A proposed solar project at Winona State University.
A proposed solar project at Winona State University. Credit: Winona State University / Courtesy

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One of Minnesota’s oldest state universities will undergo a major energy savings retrofit next year without tapping into any public funding.

Winona State University, founded as a teachers’ college in 1858, is set to benefit from $12.3 million worth of upgrades to its southeastern Minnesota campus.

School officials could have spent years trying to persuade legislators to approve bonding money. Instead, the university is working with a contractor to manage a portfolio of energy improvements guaranteed to produce enough cost savings over the next two decades to pay for the projects and then some.

It’s the largest project of its kind since state officials started the guaranteed energy savings program a decade ago. Without the financing option, “we probably wouldn’t have been able to do this project at this cost,” said Nathan Engstrom, Winona State’s campus sustainability and planning director. “We don’t have $12 million lying around; that’s the bottom line.”

The Minnesota Department of Commerce provides advice and information to state, county and local government institutions related to energy savings performance contracts, a budget-neutral way for public entities to pay for efficiency upgrades. Commerce recently changed the program’s name to “energy savings performance contracting” to include a wider variety of projects.     

Energy savings performance contracts make a simple promise — the energy saved through improvements will pay for the cost of the projects. Several states have programs similar to Minnesota’s to help agencies, universities and local governments with the performance contracting process. Nationally, after years of little growth, Lawrence Berkeley National Laboratory reported the industry grew 3.4% from 2014 to 2018, with revenues expected to reach $9 billion this year.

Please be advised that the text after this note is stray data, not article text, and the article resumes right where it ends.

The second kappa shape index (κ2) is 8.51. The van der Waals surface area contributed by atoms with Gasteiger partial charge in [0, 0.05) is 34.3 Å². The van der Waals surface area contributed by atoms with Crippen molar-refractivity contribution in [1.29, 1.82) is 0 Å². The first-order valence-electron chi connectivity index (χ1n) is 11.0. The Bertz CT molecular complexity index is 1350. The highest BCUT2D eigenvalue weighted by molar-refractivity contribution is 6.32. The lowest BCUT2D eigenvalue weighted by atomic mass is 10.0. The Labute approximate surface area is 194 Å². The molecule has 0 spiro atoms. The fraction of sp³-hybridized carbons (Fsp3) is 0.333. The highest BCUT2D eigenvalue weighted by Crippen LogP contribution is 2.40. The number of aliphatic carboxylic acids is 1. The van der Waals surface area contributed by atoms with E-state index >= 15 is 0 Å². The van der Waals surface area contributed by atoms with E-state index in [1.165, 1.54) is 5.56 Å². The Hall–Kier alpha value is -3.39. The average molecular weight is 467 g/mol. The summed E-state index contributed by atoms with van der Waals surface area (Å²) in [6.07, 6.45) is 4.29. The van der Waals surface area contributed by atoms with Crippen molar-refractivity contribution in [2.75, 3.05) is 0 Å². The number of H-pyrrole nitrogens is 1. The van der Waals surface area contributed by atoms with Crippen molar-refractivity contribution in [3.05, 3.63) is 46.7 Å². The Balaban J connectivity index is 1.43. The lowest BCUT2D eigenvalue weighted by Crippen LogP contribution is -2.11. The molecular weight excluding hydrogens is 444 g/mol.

In Minnesota, the program has helped invest $45 million into retrofitting 108 buildings representing nearly 6.4 million square feet of property. The participants, including four colleges, two cities, and the state transportation and natural resources departments, collectively save about $2.4 million annually. 

Winona State University’s contract is the largest the state office has ever assisted with. Commerce Commissioner Grace Arnold said the project shows there is momentum for more public service energy investments that do not require taxpayer dollars.

“We are optimistic Winona will inspire more higher education, state and local agencies to pursue energy savings performance contracting because it saves money and helps Minnesota have energy that is affordable, reliable and clean,” Arnold said.

Winona State was happy to have support from the state office, whose involvement “offers additional levels of competence [and] security through the program that you wouldn’t necessarily have if you did a performance contract with one of these energy service companies on your own,” Engstrom said.

The university had been compiling a list of potential energy savings projects for a few years. Once selected, McKinstry did additional studies to determine the payback on deferred maintenance, solar and other repairs. The university found a lender through a competitive bidding process and signed an 18-year lease-to-purchase contract.

McKinstry will replace 21,000 light fixtures, make improvements to the school’s central power plant, and replace every toilet, shower head, urinal, and faucet aerator on the campus. It will also build a large solar installation. As a result, the campus should save $26 million over 25 years, about $685,000 annually, and reduce carbon emissions by nearly 25%.

Every aspect of the improvements, including light bulbs and plumbing fixtures, are leased until the contract ends. Energy performance contracts carry liens for all the items installed, limiting to a degree what changes can be made. Engstrom said windows cannot be part of an energy performance contract because they cannot be removed should the university default on its obligations.